I’ve had an audio issue on my pc since I built it a year ago. My issue comes in the form of constant white noise with my gtrack condenser mic. It doesn’t matter if its on or off It always has a constant hiss in the background (attached are a few examples).
Now keep in mind it does not matter which program I use skype/Open Broadcast Software/ video editing software. The outcome is always the same. Attached are the examples of it on and off. I am
using audacity 2.0.3 and my OS is windows 7.
my drivers are up to date and at this point I dont know what to do. I thought it might be the mic but on my girlfriends laptop my mic works fine. Shes running the same version of Audacity and her OS is windows 8. What should I do? Ive messed around with the gain and audio settings on Audacity and on my PC but nothing seems to help. Any suggestions are greatly appreciated. On a side note I have read through the other posts regarding white noise but those fixes haven’t seemed to help with my situation.
What am I doing wrong? Is it the pc noise in my rig? Is there no way to fix it with the setup I have? Ill check this post as often as I can throughout the day tomorrow while I am at work. For those of you who have taken the time to read and answer thank you in advanced for helping me with this issue.
Hey Steve thanks for your reply sorry for the delay in my response. It is indeed a USB mic and atm do not have the other info available. When I get home i’ll go ahead and post the info. Do the sample sounds I provided sound normal? If I wanted to use my mic for lets say streaming or something else how would I limit the noise my soundcard/motherboard make?
To be honest, the noise sounds a little high, but not too bad.
Ensue that you have the volume turned up loud enough on the microphone, and ensure that you are close enough to the mic. Typically you should be about 10 cm away from the mic, speaking into the “front” (not the end) of the microphone, with a “pop shield” (http://en.wikipedia.org/wiki/Pop_filter) between you and the microphone.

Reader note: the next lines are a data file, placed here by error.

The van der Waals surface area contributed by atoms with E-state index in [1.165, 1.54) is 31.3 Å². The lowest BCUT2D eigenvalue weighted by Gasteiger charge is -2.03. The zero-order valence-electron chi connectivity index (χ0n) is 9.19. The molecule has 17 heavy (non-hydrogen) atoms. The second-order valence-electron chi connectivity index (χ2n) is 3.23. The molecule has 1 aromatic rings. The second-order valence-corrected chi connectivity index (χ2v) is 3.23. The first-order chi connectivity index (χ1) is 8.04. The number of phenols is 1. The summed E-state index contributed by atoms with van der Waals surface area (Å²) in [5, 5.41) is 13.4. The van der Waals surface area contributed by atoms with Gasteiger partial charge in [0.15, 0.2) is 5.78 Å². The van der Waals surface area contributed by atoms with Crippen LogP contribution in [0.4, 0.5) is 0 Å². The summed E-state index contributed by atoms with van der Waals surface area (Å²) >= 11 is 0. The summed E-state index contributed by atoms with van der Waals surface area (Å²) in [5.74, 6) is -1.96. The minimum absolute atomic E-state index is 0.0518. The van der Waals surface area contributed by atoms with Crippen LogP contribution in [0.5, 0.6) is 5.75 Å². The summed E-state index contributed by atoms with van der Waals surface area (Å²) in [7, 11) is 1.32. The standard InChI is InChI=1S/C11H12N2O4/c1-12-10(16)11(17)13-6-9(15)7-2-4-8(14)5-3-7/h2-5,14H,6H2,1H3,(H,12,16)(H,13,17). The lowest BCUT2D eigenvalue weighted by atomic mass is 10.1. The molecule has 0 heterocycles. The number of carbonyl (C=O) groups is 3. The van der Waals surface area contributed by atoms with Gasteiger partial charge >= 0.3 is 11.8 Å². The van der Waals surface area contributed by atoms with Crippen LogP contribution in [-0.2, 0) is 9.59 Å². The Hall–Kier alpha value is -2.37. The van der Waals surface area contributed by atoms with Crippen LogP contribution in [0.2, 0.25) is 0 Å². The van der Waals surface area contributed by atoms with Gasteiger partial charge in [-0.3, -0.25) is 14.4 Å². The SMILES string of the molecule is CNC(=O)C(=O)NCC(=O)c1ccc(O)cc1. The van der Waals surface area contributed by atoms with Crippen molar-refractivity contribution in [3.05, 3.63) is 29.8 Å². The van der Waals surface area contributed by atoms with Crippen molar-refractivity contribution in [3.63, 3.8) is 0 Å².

It may then be necessary to reduce the recording level in the Windows Sound Control Panel so that the recording has a peak level of about half the height of the track (this allows a bit of space for any unexpected high peaks). When the recording is complete you can make it a bit louder using the “Amplify” effect. A small amount of “dynamic range compression” can also be useful for “evening out” the peaks a bit, but ensure that you don’t set the “Noise Floor” setting too low or it will boost the background noise. (http://manual.audacityteam.org/o/man/compressor.html)
I have the same problem - the white noise is so loud it makes recording (even for a DIY home job) completely unviable.
Did you have any luck resolving your issue, or at least minimising the noise?
Please note that most users do not visit the Forum every day and do not follow their topics for several months afterwards. It is very unlikely Kiko will reply to you.
In order for us to help you, please look at the pink panel at the top of this page and provide the same level of information that Kiko provided.
As well as telling us your version of Audacity and what operating system you are using, please tell us exactly what you are trying to record and the exact make and model number of the equipment you are using for the recording.
Please understand that we cannot see your computer.
Are you actually using the same mic as Kiko on Windows 7? The more detail you give, the more likely we can help, and vice-versa.
Your sample sounds like typical USB noise. You are recording at too low a level. Turn up the input level in Audacity. Get close enough to the mic, but try turning any mic boost off on the mic or in the system sound panel. Look at the manual for the mic and choose the correct polar pattern if there is a choice.
Also ensure you are plugging into an empty USB port, not a hub.